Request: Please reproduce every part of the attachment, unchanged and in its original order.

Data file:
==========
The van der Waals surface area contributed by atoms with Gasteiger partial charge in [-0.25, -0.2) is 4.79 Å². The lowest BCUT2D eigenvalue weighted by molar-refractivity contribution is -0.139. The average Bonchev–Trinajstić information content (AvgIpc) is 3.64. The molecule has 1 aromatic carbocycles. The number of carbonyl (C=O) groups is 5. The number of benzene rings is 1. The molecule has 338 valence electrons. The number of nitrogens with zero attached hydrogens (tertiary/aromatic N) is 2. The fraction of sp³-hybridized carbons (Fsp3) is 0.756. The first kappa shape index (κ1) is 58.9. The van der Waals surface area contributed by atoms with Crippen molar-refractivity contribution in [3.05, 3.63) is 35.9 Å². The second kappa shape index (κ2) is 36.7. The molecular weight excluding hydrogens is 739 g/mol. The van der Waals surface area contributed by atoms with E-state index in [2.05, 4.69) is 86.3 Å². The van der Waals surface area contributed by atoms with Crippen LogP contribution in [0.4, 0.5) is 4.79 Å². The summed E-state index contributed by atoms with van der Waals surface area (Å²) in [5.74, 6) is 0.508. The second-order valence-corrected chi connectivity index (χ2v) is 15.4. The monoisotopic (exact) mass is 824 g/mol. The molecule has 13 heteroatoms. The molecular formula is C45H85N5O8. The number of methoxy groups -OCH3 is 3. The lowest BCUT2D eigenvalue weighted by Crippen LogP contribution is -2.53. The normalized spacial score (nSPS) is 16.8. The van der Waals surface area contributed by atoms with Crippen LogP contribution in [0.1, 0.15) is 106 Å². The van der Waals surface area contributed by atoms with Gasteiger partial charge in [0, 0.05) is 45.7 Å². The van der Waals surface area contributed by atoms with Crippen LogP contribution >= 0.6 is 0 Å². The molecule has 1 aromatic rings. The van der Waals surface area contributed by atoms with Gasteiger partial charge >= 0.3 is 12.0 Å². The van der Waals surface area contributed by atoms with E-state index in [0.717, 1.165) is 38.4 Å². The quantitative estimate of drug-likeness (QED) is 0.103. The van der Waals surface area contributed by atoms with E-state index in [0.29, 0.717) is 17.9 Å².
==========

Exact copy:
The van der Waals surface area contributed by atoms with Gasteiger partial charge in [-0.25, -0.2) is 4.79 Å². The lowest BCUT2D eigenvalue weighted by molar-refractivity contribution is -0.139. The average Bonchev–Trinajstić information content (AvgIpc) is 3.64. The molecule has 1 aromatic carbocycles. The number of carbonyl (C=O) groups is 5. The number of benzene rings is 1. The molecule has 338 valence electrons. The number of nitrogens with zero attached hydrogens (tertiary/aromatic N) is 2. The fraction of sp³-hybridized carbons (Fsp3) is 0.756. The first kappa shape index (κ1) is 58.9. The van der Waals surface area contributed by atoms with Crippen molar-refractivity contribution in [3.05, 3.63) is 35.9 Å². The second kappa shape index (κ2) is 36.7. The molecular weight excluding hydrogens is 739 g/mol. The van der Waals surface area contributed by atoms with E-state index in [2.05, 4.69) is 86.3 Å². The van der Waals surface area contributed by atoms with Crippen LogP contribution in [0.4, 0.5) is 4.79 Å². The summed E-state index contributed by atoms with van der Waals surface area (Å²) in [5.74, 6) is 0.508. The second-order valence-corrected chi connectivity index (χ2v) is 15.4. The monoisotopic (exact) mass is 824 g/mol. The molecule has 13 heteroatoms. The molecular formula is C45H85N5O8. The number of methoxy groups -OCH3 is 3. The lowest BCUT2D eigenvalue weighted by Crippen LogP contribution is -2.53. The normalized spacial score (nSPS) is 16.8. The van der Waals surface area contributed by atoms with Crippen LogP contribution in [0.1, 0.15) is 106 Å². The van der Waals surface area contributed by atoms with Gasteiger partial charge in [0, 0.05) is 45.7 Å². The van der Waals surface area contributed by atoms with Crippen LogP contribution >= 0.6 is 0 Å². The molecule has 1 aromatic rings. The van der Waals surface area contributed by atoms with Gasteiger partial charge >= 0.3 is 12.0 Å². The van der Waals surface area contributed by atoms with E-state index in [0.717, 1.165) is 38.4 Å². The quantitative estimate of drug-likeness (QED) is 0.103. The van der Waals surface area contributed by atoms with E-state index in [0.29, 0.717) is 17.9 Å².